Loaves and Fishes CEO Andrew Hillier explains why delivering $3 million worth of free food each year throughout Tasmania isn't cheap, how you can help, and shares some exciting news about several new projects.

It takes millions of dollars to collect, store, sort, freeze, cook, pack and distribute over a million kilograms of free food statewide. Wages, rent, power, fuel, food, packaging . . .

We’re always looking for ways to increase revenue while reducing costs without sacrificing quality, volume, range and service.

Our vision and our faith always exceed our means, particularly when we’re constantly being asked for more food: from individuals, schools and agency partners.

How do we say no?

A recent visit to King Island, the home of arguably the State’s best beef and dairy, is also home to enormous need. We have been asked to help.

How do we say no?

The more we have, the more we can do, for people, the one-in-every-five Tasmanians who don’t have enough to eat.

We are already making two meals for every $1 donated.

We need more food, but our greatest immediate need is trucks, big trucks!

We desperately need two new 16-tonne refrigerated vehicles to deliver more food, more often, to more places. The cost is about $260,000.

Whoever said Australia stops without trucks was spot on.

At this stage we’re not sure how to fund this critical need. So far, attempts to secure partners for this major capital project have been unsuccessful.

We’re using older, smaller vehicles, but they can’t keep pace with the demand.

We’ve applied for grants, approached trucking and logistics companies for help, but so far been unable to

Will you help meet this need, or do you know someone who can?

We feel compelled to do more: provide more food, employ more trainees, start more social enterprise initiatives to generate more income.

And yet we have so much to be thankful for.

We’re thankful for State Government funding, representing about a third of our annual budget.

And we are humbled and thankful for the million kilograms of free food donated by farms, bakeries, supermarkets, community and school gardens, scouts, service clubs, churches and individuals. There would be no Loaves and Fishes without such extraordinary generosity.

Then there are the other in-kind donations of time, labour, product and expertise; from knife sharpening and laundry, to painting, cleaning, IT support, logistics, building and construction, and myriad other blessings. We’re thankful.

We are encouraged by the hundreds of donors who give financially to our work so we can feed Tasmanians doing it tough. We’re thankful for the monthly donations, the one-off $4 gifts at one of our tap-and-go retail terminals, the foundations and philanthropic organisations who invest in us, the individuals and service clubs who buy our condiments and raise money through various fundraising events, the businesses who sponsor these events, raise money on our behalf or make donations from sales.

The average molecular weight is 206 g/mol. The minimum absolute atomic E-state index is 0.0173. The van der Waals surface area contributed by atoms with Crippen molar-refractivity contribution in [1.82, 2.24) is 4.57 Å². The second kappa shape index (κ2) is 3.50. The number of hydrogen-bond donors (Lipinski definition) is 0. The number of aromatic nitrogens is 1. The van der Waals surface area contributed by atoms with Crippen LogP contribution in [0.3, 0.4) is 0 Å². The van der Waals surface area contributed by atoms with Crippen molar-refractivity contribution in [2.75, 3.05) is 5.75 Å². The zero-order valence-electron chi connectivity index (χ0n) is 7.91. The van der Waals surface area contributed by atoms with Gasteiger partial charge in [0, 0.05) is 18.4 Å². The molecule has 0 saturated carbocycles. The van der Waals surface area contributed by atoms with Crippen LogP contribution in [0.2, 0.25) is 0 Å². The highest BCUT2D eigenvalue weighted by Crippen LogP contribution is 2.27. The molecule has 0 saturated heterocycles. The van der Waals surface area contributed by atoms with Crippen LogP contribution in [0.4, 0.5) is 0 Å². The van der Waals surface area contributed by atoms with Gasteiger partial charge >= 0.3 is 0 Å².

I also want to commend the more than 220 agencies statewide who partner with us in distributing the food we deliver. Ultimately, no one gets fed without these amazing friends: charities, neighbourhood houses, churches and schools who put food into the right hands and mouths.

These amazing grassroots partners are the public face, hands and feet of food relief.

Punching above our weight

Finally, I want to say a sincere and profound thank you to our dedicated and passionate staff and volunteers who serve so sacrificially, skilfully and cheerfully to achieve our mission. We can do a lot with a little as a result of these precious people.

Sometimes I have to remind myself that we are only three years old, and punching well above our weight

New kitchens and cafe

We are in the throes of developing a new production kitchen in Devonport to significantly increase our ability to make free meals, while allowing us to expand our “for profit” social enterprise initiatives to help fund our relief work.

The kitchen will enable us to provide training, and will be used by other food agencies to prepare food for their charitable work.

Mid next year we will open a new southern kitchen in Rokeby on Hobart’s eastern shore, capable of doubling our emergency food capacity and providing training in hospitality and cooking. The kitchen will be based at the Grace Centre, site of the former Rokeby Tavern.

We will have much more to say about this exciting project in the next few months.

We are also partnering with a Devonport church to develop a cafe offering community meals to those in need, as well as serving drinks and light snacks for the general public and visitors. Again, we will have much more to say as the project takes shape.

More meals in schools

We are also working with the Tasmanian School Canteen Association on a school meals program.

We will help buy the food and plan lunch menus to feed thousands of children a week in 30 schools. We know that the program will create healthier children, who will appreciate that nutritious food tastes good. Eating well at school will increase attendance, improve social connection and help students learn, while also taking pressure off the family food budget.

There’s still so much to do, and we’re in a hurry to meet the urgent and growing need before us.

Your tax deductible gift will help us deliver more food and hope to more people, in more places, more often, in more ways through more partners.

Together, we really can achieve our vision of ensuring every Tasmanian has access to sufficient, tasty, nutritious food.